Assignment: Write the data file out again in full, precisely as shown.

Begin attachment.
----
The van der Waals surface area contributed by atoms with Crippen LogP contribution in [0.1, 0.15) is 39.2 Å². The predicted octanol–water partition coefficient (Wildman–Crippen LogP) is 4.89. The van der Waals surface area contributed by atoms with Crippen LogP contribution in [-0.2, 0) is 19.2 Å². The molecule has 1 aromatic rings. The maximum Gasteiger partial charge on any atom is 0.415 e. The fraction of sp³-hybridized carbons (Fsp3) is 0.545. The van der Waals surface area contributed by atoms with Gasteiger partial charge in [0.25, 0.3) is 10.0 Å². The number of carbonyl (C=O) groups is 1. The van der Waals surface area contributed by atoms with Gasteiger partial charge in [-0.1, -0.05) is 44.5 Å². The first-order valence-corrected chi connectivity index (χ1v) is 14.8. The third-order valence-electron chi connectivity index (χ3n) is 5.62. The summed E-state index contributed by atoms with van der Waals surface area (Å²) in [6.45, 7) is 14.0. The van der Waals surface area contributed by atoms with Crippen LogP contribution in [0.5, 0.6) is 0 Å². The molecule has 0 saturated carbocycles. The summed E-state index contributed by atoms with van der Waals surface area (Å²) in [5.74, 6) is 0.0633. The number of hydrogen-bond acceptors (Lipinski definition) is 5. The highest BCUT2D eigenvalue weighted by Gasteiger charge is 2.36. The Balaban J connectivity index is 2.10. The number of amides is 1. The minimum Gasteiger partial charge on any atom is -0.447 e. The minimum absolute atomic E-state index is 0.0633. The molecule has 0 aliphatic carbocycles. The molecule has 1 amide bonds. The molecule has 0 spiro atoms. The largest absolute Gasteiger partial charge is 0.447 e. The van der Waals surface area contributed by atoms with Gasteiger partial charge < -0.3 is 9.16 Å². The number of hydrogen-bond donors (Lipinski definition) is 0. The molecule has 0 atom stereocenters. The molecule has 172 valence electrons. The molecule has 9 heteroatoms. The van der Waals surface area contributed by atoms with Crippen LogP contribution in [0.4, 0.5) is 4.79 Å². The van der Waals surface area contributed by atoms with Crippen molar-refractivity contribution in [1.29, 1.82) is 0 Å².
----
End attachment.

The van der Waals surface area contributed by atoms with Crippen LogP contribution in [0.1, 0.15) is 39.2 Å². The predicted octanol–water partition coefficient (Wildman–Crippen LogP) is 4.89. The van der Waals surface area contributed by atoms with Crippen LogP contribution in [-0.2, 0) is 19.2 Å². The molecule has 1 aromatic rings. The maximum Gasteiger partial charge on any atom is 0.415 e. The fraction of sp³-hybridized carbons (Fsp3) is 0.545. The van der Waals surface area contributed by atoms with Gasteiger partial charge in [0.25, 0.3) is 10.0 Å². The number of carbonyl (C=O) groups is 1. The van der Waals surface area contributed by atoms with Gasteiger partial charge in [-0.1, -0.05) is 44.5 Å². The first-order valence-corrected chi connectivity index (χ1v) is 14.8. The third-order valence-electron chi connectivity index (χ3n) is 5.62. The summed E-state index contributed by atoms with van der Waals surface area (Å²) in [6.45, 7) is 14.0. The van der Waals surface area contributed by atoms with Crippen LogP contribution in [0.5, 0.6) is 0 Å². The molecule has 0 saturated carbocycles. The summed E-state index contributed by atoms with van der Waals surface area (Å²) in [5.74, 6) is 0.0633. The number of hydrogen-bond acceptors (Lipinski definition) is 5. The highest BCUT2D eigenvalue weighted by Gasteiger charge is 2.36. The Balaban J connectivity index is 2.10. The number of amides is 1. The minimum Gasteiger partial charge on any atom is -0.447 e. The minimum absolute atomic E-state index is 0.0633. The molecule has 0 aliphatic carbocycles. The molecule has 1 amide bonds. The molecule has 0 spiro atoms. The largest absolute Gasteiger partial charge is 0.447 e. The van der Waals surface area contributed by atoms with Gasteiger partial charge < -0.3 is 9.16 Å². The number of hydrogen-bond donors (Lipinski definition) is 0. The molecule has 0 atom stereocenters. The molecule has 172 valence electrons. The molecule has 9 heteroatoms. The van der Waals surface area contributed by atoms with Crippen LogP contribution in [0.4, 0.5) is 4.79 Å². The van der Waals surface area contributed by atoms with Crippen molar-refractivity contribution in [1.29, 1.82) is 0 Å².